What Should Grades Really Measure?
As an instructor you know that grades are the end result or final outcome for your students. What is your reaction when you see their final grades? Does your perception of your students, your facilitation methods, or the assessments change based upon the letter grades they receive? If a student has done her/his best and has not earned a passing grade, how do you react? Perceptions about grades are often related to intended outcomes, including institutional expectations, student learning and teaching effectiveness. Instructors may use grades to measure learning, knowledge acquisition, skill set development, or overall developmental growth. Grades may also be a reflection of students’ sustained effort, their ability to read and comprehend information, and their ability to follow directions. What should grades really measure? This question can be answered by considering the relationship of grades to students’ successful involvement and participation in the process of learning.
Students’ Focus on Grades
Do your students talk about getting “good grades” in your class? Students often pay attention to the grade received for an assignment first as they are concerned about passing the class. They may not consider the importance of what was learned from the assignment and they may not understand that a grade is the result of points earned, especially when a grade is provided without any further feedback. Students may also hold a belief that grades are subjectively assigned, which may be a perceived expectation or the result of prior academic experiences. Instructors can redirect students’ focus about grades by providing objective feedback that addresses assignment criteria, their developmental needs, and the learning objectives. By helping students focus on how the grade was earned and what they need to maintain or improve the resulting outcome, students learn that they have control over their grades.
Instructor’s Focus on Grades
Instructors can utilize a similar approach and place an emphasis on their students’ learning capacity rather than the resulting grades. This perceptual shift also helps the instructor view their students from the perspective of what they are capable of doing. With this focus grades are viewed as a snapshot in time when instructors are able to learn if their students are making satisfactory progress or there are developmental needs that should be addressed. The process of learning, knowledge creation, and skill set development is ongoing and evolutionary. All students have a capacity to learn and for some students their potential to earn improved results may depend upon learning how to build on their strengths and find resources that support their progress. Learning objectives provide guidance by establishing expectations and assessments can measure students’ progress towards meeting these goals. The resulting grade then becomes a score rather than an absolute indicator of knowledge acquired.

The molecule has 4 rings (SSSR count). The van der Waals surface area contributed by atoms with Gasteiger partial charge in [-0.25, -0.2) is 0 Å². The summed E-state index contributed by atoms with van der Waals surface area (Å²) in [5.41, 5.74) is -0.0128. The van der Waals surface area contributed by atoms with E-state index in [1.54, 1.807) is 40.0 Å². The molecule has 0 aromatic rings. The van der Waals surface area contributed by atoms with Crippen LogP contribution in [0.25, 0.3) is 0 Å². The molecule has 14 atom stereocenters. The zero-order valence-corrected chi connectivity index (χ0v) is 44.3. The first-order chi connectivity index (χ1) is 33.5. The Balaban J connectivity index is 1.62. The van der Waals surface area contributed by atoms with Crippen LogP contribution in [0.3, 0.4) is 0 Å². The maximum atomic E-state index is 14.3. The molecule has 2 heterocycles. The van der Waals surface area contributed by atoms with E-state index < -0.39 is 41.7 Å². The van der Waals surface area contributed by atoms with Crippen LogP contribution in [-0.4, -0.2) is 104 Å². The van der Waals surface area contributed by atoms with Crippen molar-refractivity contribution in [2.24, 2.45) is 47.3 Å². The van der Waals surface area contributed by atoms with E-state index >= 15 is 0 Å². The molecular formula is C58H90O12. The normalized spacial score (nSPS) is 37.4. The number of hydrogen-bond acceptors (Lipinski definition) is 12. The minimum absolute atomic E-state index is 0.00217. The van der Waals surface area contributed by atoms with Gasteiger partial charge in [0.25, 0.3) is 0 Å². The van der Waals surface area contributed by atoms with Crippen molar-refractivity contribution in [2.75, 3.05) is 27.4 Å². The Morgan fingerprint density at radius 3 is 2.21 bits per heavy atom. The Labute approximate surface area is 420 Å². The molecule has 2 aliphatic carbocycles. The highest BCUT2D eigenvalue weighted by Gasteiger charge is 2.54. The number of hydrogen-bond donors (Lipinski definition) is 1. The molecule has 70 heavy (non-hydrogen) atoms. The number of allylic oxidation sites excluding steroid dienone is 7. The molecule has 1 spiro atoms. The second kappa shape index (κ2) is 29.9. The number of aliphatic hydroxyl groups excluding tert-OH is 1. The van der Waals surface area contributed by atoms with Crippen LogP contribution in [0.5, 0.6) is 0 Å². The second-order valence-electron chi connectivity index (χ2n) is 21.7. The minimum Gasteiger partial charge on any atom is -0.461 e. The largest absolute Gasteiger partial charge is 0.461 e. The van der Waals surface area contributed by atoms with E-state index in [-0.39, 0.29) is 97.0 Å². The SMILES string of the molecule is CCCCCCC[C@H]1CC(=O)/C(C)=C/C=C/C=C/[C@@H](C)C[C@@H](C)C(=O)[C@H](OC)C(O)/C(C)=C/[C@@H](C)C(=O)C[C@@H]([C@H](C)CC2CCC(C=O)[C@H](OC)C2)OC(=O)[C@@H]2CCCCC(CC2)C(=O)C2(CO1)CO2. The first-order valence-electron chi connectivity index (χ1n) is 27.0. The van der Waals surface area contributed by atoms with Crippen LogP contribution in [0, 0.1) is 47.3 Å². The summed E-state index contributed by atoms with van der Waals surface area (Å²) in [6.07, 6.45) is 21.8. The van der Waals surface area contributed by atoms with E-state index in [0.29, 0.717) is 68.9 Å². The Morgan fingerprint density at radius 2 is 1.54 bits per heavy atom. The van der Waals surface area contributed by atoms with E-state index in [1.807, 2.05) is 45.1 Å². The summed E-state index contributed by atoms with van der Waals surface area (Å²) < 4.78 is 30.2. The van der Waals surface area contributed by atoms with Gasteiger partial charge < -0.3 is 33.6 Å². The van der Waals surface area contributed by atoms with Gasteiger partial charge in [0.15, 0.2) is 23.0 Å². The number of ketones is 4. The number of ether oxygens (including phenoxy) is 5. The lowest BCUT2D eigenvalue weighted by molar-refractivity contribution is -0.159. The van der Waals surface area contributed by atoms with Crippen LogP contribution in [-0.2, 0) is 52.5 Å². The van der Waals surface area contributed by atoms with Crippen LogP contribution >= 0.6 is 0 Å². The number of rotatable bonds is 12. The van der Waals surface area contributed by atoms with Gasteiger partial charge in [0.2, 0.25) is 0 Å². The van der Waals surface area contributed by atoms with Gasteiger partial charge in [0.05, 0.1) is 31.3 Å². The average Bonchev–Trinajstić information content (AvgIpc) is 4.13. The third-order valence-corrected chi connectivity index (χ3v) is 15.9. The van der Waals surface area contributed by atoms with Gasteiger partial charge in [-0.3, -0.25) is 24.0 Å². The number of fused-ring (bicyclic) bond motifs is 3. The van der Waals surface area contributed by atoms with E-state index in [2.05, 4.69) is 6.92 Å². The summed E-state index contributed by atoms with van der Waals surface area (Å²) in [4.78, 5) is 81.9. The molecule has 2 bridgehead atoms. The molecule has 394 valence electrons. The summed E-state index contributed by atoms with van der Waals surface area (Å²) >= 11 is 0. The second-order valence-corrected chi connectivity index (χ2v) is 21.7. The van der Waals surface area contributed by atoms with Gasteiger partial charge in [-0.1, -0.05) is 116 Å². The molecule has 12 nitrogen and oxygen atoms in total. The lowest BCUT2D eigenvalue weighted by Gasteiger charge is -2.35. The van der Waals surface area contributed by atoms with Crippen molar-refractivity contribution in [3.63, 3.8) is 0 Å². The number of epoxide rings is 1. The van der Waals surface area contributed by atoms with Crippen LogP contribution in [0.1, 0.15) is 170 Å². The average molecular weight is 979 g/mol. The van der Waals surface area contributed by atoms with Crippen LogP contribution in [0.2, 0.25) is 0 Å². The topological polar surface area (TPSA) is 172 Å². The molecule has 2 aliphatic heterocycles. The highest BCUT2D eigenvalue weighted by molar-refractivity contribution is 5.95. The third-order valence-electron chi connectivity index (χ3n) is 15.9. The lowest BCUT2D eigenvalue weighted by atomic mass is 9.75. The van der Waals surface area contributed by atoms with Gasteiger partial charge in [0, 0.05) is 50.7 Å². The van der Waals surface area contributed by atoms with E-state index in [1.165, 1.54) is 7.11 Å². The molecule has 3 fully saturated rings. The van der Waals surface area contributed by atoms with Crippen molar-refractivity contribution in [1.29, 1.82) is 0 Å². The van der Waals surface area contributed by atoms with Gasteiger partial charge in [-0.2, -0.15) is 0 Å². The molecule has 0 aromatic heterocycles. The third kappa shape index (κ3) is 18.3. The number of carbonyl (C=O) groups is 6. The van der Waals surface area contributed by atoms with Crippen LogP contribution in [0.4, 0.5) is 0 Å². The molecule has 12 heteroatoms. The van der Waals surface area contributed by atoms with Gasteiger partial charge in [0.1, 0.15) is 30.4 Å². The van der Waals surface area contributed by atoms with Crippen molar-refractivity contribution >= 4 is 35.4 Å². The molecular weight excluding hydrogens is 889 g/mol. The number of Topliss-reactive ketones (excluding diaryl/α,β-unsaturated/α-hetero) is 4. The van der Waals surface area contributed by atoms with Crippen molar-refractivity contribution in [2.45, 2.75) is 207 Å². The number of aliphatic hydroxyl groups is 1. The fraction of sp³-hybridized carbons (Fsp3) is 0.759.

If an instructor decides to emphasize the process of learning throughout the class, rather than focus on grades, will good grades follow? If students focus on developing their skills and improving their performance, will their resulting outcomes improve? An emphasis on getting “good grades” does not fully explain for students how they have control over their outcomes and it can detract from their involvement in the learning process. Instructors who encourage students to expand their capacity for learning are likely to create a supportive classroom environment that results in improved performance and participation. As students understand what it means to do their best they are likely to receive “good grades” and more importantly, they will understand the ongoing nature of learning and the purpose of assessments. Instructors that encourage students to believe in their capabilities, while acknowledging their contributions and developmental efforts, are likely to find that they become more concerned about learning and less focused on the resulting grade received at the end of class. Grades should measure developmental progress rather than be an absolute indicator of student success.
About the Mentor: Dr. Bruce Johnson has had a life-long love of learning and throughout his entire career he has been involved in many forms of adult education; including teaching, training, human resource development, coaching, and mentoring. Dr. J has completed a master’s in Business Administration and a Ph.D. in the field of adult education, with an emphasis in adult learning within an online classroom environment. Presently Dr. J works as an online adjunct instructor, faculty developmental workshop facilitator, and faculty mentor.